BMJ encourages active patient and public involvement in clinical research as part of its patient and public partnership strategy. To support co-production of research we request that authors provide a Patient and Public Involvement statement in the methods section of their papers, under the subheading ‘Patient and public involvement’. We appreciate that patient and public involvement is relatively new and may not be feasible or appropriate for all papers. We therefore continue to consider papers where patients were not involved. The Patient and Public Involvement statement should provide a brief response to the following questions, tailored as appropriate for the study design reported (please find example statements here):
- At what stage in the research process were patients/the public first involved in the research and how?
- How were the research question(s) and outcome measures developed and informed by their priorities, experience, and preferences?
- How were patients/the public involved in the design of this study?
- How were they involved in the recruitment to and conduct of the study?
- Were they asked to assess the burden of the intervention and time required to participate in the research?
- How were (or will) they be involved in your plans to disseminate the study results to participants and relevant wider patient communities (e.g. by choosing what information/results to share, when, and in what format)?
If patients were not involved please state this. In addition to considering the points above we advise authors to look at guidance for best reporting of patient and public involvement as set out in the GRIPP2 reporting checklist. If the Patient and Public Involvement statement is missing in the submitted manuscript we will request that authors provide it.
BJSM is committed to the values of equity, diversity, and inclusion (EDI) in research and publications. To this end, we encourage researchers to consider how EDI principles are integrated into their study design, data collection and interpretation, constraints on generalizability, and formation of investigative and author teams. To support EDI in research, authors must include an EDI statement in the methods section of their papers, under the subheading ‘Equity, diversity, and inclusion statement’. The EDI statement should provide a brief response to the following areas, tailored as appropriate for the study design, reporting, and author team (please find example statements here):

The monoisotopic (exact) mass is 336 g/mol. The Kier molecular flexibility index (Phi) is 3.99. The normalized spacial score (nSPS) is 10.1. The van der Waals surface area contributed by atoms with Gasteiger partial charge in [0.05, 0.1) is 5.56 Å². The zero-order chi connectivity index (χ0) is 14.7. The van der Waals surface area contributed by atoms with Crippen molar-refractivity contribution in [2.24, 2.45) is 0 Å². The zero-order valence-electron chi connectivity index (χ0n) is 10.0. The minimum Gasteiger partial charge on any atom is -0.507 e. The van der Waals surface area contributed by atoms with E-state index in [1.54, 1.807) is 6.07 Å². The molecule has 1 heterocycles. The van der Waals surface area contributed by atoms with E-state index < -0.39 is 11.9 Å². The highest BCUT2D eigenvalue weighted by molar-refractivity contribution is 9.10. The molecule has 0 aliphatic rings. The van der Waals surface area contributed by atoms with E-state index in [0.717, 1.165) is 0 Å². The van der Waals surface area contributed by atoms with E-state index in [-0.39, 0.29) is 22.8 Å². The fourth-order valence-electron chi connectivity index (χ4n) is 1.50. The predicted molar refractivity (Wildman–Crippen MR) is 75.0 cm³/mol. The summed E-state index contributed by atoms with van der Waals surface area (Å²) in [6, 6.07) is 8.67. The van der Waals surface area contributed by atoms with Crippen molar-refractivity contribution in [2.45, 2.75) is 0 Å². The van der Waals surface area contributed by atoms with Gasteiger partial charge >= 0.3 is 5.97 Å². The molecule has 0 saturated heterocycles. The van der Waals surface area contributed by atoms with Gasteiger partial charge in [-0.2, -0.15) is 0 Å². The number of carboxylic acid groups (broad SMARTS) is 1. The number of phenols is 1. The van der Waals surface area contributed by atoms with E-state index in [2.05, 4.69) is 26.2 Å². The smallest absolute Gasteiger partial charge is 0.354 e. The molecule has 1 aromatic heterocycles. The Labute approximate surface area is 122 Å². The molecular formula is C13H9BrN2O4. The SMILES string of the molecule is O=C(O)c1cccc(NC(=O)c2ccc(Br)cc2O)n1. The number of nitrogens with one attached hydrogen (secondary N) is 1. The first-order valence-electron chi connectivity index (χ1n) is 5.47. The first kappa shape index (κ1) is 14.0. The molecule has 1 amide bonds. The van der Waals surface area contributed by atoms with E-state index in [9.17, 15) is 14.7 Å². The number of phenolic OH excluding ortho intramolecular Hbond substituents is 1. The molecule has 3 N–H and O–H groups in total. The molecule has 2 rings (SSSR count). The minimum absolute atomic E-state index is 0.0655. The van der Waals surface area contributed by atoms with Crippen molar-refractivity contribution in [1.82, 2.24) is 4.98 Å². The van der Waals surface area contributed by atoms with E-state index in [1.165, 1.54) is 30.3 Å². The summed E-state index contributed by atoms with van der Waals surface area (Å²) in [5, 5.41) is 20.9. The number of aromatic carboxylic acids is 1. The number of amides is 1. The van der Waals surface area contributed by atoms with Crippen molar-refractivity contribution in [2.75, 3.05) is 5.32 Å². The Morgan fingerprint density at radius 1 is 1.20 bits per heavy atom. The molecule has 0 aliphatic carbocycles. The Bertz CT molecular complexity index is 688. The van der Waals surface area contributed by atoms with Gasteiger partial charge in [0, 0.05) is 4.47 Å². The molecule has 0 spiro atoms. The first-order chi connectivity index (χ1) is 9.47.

- Describe whether and how diversity in your study population was planned and recruited. For instance, how did the study design address balance and diversity in the recruitment of participants based on gender, race/ethnicity/culture, socioeconomic level, and representation from marginalized* groups?
- Describe whether and how you addressed diversity in the investigator and author team. For instance, is the author team gender balanced and does it include junior researchers, individuals from marginalized backgrounds, and perspectives from multiple disciplines? Please note: It is not necessary to disclose individual backgrounds or identities. Authors should only report on areas they are comfortable in disclosing.
- Describe whether and how your data collection methods were planned to allow for inclusivity. For instance, did the study account for the participants’ accessibility needs, regional geographic differences, education, and socioeconomic levels?
- Describe whether and how your study considered equity in the analysis and interpretation of results. For instance, did the study consider gendered and racialized inequities, socioeconomic disadvantage, and inequities in marginalized communities?